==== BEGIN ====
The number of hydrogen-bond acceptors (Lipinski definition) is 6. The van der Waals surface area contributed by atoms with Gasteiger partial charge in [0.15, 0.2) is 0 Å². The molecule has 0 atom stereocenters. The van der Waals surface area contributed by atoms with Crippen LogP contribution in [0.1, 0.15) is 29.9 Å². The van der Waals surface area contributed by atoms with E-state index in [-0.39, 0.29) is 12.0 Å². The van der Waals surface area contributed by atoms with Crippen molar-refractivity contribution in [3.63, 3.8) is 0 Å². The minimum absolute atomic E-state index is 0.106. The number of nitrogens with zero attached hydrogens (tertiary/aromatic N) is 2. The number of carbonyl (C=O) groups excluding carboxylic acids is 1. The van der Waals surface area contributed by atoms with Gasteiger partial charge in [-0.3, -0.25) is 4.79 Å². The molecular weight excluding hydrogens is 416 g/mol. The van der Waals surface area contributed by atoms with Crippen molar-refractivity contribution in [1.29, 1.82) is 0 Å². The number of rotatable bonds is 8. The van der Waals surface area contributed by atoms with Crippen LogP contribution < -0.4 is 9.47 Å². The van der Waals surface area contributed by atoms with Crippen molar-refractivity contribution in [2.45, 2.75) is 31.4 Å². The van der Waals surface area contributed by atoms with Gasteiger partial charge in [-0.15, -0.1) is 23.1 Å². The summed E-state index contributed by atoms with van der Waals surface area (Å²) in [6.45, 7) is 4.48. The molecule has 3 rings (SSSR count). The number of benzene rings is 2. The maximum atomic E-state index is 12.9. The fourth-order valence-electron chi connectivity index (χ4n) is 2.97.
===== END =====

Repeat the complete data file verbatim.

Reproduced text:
The number of hydrogen-bond acceptors (Lipinski definition) is 6. The van der Waals surface area contributed by atoms with Gasteiger partial charge in [0.15, 0.2) is 0 Å². The molecule has 0 atom stereocenters. The van der Waals surface area contributed by atoms with Crippen LogP contribution in [0.1, 0.15) is 29.9 Å². The van der Waals surface area contributed by atoms with E-state index in [-0.39, 0.29) is 12.0 Å². The van der Waals surface area contributed by atoms with Crippen molar-refractivity contribution in [3.63, 3.8) is 0 Å². The minimum absolute atomic E-state index is 0.106. The number of nitrogens with zero attached hydrogens (tertiary/aromatic N) is 2. The number of carbonyl (C=O) groups excluding carboxylic acids is 1. The van der Waals surface area contributed by atoms with Gasteiger partial charge in [-0.3, -0.25) is 4.79 Å². The molecular weight excluding hydrogens is 416 g/mol. The van der Waals surface area contributed by atoms with Crippen molar-refractivity contribution in [1.29, 1.82) is 0 Å². The number of rotatable bonds is 8. The van der Waals surface area contributed by atoms with Crippen LogP contribution < -0.4 is 9.47 Å². The van der Waals surface area contributed by atoms with Crippen molar-refractivity contribution in [2.45, 2.75) is 31.4 Å². The van der Waals surface area contributed by atoms with Gasteiger partial charge in [-0.15, -0.1) is 23.1 Å². The summed E-state index contributed by atoms with van der Waals surface area (Å²) in [6.45, 7) is 4.48. The molecule has 3 rings (SSSR count). The number of benzene rings is 2. The maximum atomic E-state index is 12.9. The fourth-order valence-electron chi connectivity index (χ4n) is 2.97.